After graduating from Lehman College with majors in theater and mass communications, Behr turned down a scholarship to Brandeis University to move to Los Angeles, California, and begin his career. Originally, he planned to work on comedies for film and television, but he found himself working on series dramas instead, including Jessica Novak and the critically acclaimed Fame, becoming an executive producer for the latter. He did not get involved in the "Star Trek" universe until the third season of Star Trek: The Next Generation. He served as a producer for the show for a time, but left to pursue his interest in screenwriting. In 1993, he returned to science fiction as a producer for another spin-off of "Star Trek" called Star Trek: Deep Space Nine. It was during this show that he helped create the Ferengi.
The Ferengi live by a "moral code" called "The 285 Guiding Principles of Acquisition," which includes such precepts as "Never allow family to stand in the way of opportunity" and "A deal is a deal … until a better one comes along." The code became the subject of The Ferengi Rules of Acquisition, while the history of how the Ferengi developed the code became the idea behind Legends of the Ferengi.
After Star Trek: Deep Space Nine ended its run, Behr tackled another classic of science fiction by working on an updated version of Rod Serling's The Twilight Zone. Working as an executive producer with Pen Densham, Behr tried to revive the spooky, thought-provoking stories Serling had produced to such acclaim. However, as Daily Variety critic Phil Gallo observed, the results are only "so-so," failing "to capture the psychologically disturbing nature of so many of the original episodes." The series was cancelled after a year, and Behr went on to be executive producer of a new series, The 4400. The premise in this show is that 4,400 people from all over the world, who have been missing from anywhere between a few months to over half a century, suddenly reappear on Earth. Apparently the victims of alien abductions, the former captives have to find a way to pick up the pieces of their lives.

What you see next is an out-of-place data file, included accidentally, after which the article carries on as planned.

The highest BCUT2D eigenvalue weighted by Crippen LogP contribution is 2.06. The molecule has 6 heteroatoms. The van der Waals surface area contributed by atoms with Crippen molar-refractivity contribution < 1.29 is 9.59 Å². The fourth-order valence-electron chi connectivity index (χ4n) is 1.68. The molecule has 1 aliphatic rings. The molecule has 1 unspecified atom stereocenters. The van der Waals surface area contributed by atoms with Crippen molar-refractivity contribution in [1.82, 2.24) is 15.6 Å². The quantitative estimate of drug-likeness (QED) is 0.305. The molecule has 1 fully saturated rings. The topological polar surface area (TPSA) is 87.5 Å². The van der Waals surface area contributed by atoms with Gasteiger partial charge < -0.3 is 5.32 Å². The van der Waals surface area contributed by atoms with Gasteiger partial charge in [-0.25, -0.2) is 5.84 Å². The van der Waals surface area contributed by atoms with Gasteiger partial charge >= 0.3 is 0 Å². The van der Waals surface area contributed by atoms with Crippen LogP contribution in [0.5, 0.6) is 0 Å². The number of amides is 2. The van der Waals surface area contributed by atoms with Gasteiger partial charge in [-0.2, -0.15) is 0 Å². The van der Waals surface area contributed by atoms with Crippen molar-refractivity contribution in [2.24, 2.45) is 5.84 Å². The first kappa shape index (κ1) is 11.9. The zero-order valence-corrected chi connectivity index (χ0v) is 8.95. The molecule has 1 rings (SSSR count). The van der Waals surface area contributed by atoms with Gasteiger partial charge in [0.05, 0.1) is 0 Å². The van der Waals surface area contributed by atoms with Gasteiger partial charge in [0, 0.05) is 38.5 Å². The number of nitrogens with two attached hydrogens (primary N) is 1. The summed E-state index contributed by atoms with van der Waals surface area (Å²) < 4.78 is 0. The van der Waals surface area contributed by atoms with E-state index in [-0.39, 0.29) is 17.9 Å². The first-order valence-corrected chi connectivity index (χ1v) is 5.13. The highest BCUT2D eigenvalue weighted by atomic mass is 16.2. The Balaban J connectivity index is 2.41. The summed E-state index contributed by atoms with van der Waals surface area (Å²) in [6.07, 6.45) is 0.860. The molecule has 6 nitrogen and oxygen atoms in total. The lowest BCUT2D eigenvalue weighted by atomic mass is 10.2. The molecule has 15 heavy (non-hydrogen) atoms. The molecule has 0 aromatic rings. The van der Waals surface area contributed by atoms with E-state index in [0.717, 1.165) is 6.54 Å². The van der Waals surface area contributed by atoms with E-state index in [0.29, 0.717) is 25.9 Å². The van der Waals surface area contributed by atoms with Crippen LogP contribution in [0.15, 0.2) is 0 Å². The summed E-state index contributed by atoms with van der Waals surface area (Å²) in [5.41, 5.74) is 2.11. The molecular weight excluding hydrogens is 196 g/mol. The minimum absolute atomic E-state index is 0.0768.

Although a large portion of Behr's career has involved science fiction, he has also continued to work on dramas and comedies, including the 2004 program Dr. Vegas, for which he served as a consulting producer and writer, and the comedy series Bob Patterson.
BIOGRAPHICAL AND CRITICAL SOURCES:
Daily Variety, September 17, 2002, Phil Gallo, review of The Twilight Zone, pp. 10-11.
Entertainment Weekly, September 13, 2002, Dan Snierson, review of The Twilight Zone, p. 75.
Knight Ridder/Tribune News Service, February 17, 2003, Kate O'Hare, review of The Twilight Zone, p. K5932.
New York Times, October 2, 2001, Caryn James, review of Bob Patterson, p. E5.
AllYourTV.com, http://www.allyourtv.com/ (June 9, 2003), "Ira Steven Behr."
Internet Movie Database, http://www.imbd.com/ (May 12, 2005), "Ira Steven Behr."
SciFi.com, http://bboard.scifi.com/ (June 9, 2003), transcript of live chat with Behr.
Ira Steven Behr: Biography (press release), UPN, 2002.